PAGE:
As a species, we crave connection. Not just in the now, but as part of a wider story that reaches back through time and place, that tethers us to families, communities and a moment in history. Our cultural references are an essential part of the present we live in and the future we’ll build. We talk of zeitgeist as the ‘spirit of the age’. Each expression of a time encapsulates the current thinking, influences, inspirations, and society’s understanding of the world. They’re the visual clues, references and footnotes.
The bigger picture stuff are the cultural landmarks. Celebrated artistic expressions that many of us know: the Mona Lisa, the Great Pyramid of Giza, Michelangelo’s David, Shakespeare, the Arc de Triomphe and, of course, the Beatles. They’re part of our national consciousness, a roadmap of our cultural and social history. So important is our right to enjoy the arts and participate in the cultural life of our community that it’s included in the United Nation’s 1948 Universal Declaration of Human Rights.
But what about the personal things that shape our understanding of ourselves and our world. A family’s ancestral artifacts speak volumes about who they are. Their relationship to them is also interesting. Do you see heritage as a kind of dead past, as memorabilia – distanced from the present through nostalgia? Or is it part of everyday life? Fluid, constantly being added to and changing?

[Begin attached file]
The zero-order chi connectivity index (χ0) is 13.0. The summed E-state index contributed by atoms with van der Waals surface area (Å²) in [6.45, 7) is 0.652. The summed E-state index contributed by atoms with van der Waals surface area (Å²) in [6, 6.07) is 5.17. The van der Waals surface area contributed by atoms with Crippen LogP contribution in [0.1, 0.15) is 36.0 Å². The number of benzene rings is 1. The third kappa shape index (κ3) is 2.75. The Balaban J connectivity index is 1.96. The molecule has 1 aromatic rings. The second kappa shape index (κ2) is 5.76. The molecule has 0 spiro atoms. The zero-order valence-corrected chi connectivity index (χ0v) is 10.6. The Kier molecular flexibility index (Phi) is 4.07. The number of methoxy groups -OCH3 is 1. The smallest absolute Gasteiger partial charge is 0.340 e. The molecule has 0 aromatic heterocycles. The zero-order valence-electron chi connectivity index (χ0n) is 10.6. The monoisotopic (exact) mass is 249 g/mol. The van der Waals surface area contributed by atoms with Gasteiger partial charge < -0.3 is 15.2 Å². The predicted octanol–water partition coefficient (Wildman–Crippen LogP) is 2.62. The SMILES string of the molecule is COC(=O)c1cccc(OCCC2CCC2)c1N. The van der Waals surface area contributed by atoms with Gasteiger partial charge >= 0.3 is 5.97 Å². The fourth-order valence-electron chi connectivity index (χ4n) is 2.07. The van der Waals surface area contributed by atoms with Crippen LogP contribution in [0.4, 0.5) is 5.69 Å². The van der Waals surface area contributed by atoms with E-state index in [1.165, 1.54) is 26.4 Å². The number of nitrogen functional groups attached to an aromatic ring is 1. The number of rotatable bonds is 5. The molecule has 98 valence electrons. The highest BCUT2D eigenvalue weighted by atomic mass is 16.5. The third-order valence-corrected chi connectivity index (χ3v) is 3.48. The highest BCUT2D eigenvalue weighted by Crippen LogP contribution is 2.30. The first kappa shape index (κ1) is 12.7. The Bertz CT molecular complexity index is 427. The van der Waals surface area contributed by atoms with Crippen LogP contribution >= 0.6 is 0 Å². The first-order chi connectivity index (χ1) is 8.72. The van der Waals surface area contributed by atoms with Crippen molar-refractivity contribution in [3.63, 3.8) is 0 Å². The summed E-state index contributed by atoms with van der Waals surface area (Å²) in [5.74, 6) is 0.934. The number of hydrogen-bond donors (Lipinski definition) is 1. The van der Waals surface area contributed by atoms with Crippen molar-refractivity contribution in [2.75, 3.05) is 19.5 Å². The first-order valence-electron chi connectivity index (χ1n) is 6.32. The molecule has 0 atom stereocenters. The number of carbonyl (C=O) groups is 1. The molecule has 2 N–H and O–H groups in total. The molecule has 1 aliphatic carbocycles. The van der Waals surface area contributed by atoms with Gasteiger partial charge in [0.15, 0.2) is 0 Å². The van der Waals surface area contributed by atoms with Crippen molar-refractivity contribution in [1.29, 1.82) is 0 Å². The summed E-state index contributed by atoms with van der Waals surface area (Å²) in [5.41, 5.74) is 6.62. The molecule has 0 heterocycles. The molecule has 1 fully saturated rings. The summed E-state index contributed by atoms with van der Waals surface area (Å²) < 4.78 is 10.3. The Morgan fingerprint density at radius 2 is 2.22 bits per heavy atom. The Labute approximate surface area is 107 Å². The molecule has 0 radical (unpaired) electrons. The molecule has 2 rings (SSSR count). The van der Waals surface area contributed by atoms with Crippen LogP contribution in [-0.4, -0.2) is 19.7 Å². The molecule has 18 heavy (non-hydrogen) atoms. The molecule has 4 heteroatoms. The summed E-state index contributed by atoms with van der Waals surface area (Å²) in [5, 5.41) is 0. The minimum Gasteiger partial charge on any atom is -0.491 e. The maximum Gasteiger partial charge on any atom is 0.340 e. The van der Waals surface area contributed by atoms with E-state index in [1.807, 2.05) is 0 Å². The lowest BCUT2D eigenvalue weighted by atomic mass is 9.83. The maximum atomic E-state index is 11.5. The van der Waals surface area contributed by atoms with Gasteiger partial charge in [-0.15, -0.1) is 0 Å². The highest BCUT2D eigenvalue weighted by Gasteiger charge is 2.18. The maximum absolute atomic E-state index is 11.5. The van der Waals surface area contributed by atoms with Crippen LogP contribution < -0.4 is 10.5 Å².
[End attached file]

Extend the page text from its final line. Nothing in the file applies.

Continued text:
The latter is a dynamic, continually developing relationship that involves us actually using the heirlooms handed down to us. Instead of creating museums, we’re incorporating the past, adding more layers and more dents to the table. The quilt gets patched up, the jewelry worn. It makes a refreshing change from a society obsessed with newness, as well as one veering more into a digital world where photographs rarely make it into albums and letters don’t get written.
The heirlooms we inherit are therefore even more precious. Their value defined by the stories they tell. Family paintings, a writing desk, inscribed silverware, journals, a set of china. Pieces that may have travelled long distances, were received as wedding gifts or commissioned to celebrate an event. The wear and tear evidence of a life well-lived. Their ownership a privilege. We’re custodians of our own cultural heritage. What will you pass on to the next generation?